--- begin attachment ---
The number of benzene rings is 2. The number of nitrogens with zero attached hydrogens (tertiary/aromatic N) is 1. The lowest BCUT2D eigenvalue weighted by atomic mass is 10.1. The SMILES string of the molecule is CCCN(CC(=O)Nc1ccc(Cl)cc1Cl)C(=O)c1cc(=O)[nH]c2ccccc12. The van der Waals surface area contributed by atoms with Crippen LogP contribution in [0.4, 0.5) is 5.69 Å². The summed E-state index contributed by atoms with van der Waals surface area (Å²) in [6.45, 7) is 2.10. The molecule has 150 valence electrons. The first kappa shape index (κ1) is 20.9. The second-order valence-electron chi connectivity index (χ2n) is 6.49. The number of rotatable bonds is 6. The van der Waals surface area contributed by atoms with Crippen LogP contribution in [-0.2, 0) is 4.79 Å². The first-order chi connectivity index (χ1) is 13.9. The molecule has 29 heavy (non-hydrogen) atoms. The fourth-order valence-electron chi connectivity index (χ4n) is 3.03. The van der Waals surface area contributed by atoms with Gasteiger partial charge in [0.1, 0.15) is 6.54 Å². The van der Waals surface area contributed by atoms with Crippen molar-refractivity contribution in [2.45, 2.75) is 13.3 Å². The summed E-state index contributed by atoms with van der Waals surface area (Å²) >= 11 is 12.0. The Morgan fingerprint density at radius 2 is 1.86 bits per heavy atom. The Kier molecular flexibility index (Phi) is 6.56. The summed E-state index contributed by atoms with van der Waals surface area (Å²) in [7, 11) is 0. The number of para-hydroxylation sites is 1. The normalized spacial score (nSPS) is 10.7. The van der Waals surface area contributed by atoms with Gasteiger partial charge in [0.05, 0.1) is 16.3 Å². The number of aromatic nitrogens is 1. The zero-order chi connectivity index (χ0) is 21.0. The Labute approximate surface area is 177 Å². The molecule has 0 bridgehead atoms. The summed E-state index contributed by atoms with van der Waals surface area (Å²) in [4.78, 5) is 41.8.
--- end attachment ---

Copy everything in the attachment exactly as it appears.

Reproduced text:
The number of benzene rings is 2. The number of nitrogens with zero attached hydrogens (tertiary/aromatic N) is 1. The lowest BCUT2D eigenvalue weighted by atomic mass is 10.1. The SMILES string of the molecule is CCCN(CC(=O)Nc1ccc(Cl)cc1Cl)C(=O)c1cc(=O)[nH]c2ccccc12. The van der Waals surface area contributed by atoms with Crippen LogP contribution in [0.4, 0.5) is 5.69 Å². The summed E-state index contributed by atoms with van der Waals surface area (Å²) in [6.45, 7) is 2.10. The molecule has 150 valence electrons. The first kappa shape index (κ1) is 20.9. The second-order valence-electron chi connectivity index (χ2n) is 6.49. The number of rotatable bonds is 6. The van der Waals surface area contributed by atoms with Crippen LogP contribution in [-0.2, 0) is 4.79 Å². The first-order chi connectivity index (χ1) is 13.9. The molecule has 29 heavy (non-hydrogen) atoms. The fourth-order valence-electron chi connectivity index (χ4n) is 3.03. The van der Waals surface area contributed by atoms with Gasteiger partial charge in [0.1, 0.15) is 6.54 Å². The van der Waals surface area contributed by atoms with Crippen molar-refractivity contribution in [2.45, 2.75) is 13.3 Å². The summed E-state index contributed by atoms with van der Waals surface area (Å²) >= 11 is 12.0. The Morgan fingerprint density at radius 2 is 1.86 bits per heavy atom. The Kier molecular flexibility index (Phi) is 6.56. The summed E-state index contributed by atoms with van der Waals surface area (Å²) in [7, 11) is 0. The number of para-hydroxylation sites is 1. The normalized spacial score (nSPS) is 10.7. The van der Waals surface area contributed by atoms with Gasteiger partial charge in [0.05, 0.1) is 16.3 Å². The number of aromatic nitrogens is 1. The zero-order chi connectivity index (χ0) is 21.0. The Labute approximate surface area is 177 Å². The molecule has 0 bridgehead atoms. The summed E-state index contributed by atoms with van der Waals surface area (Å²) in [4.78, 5) is 41.8.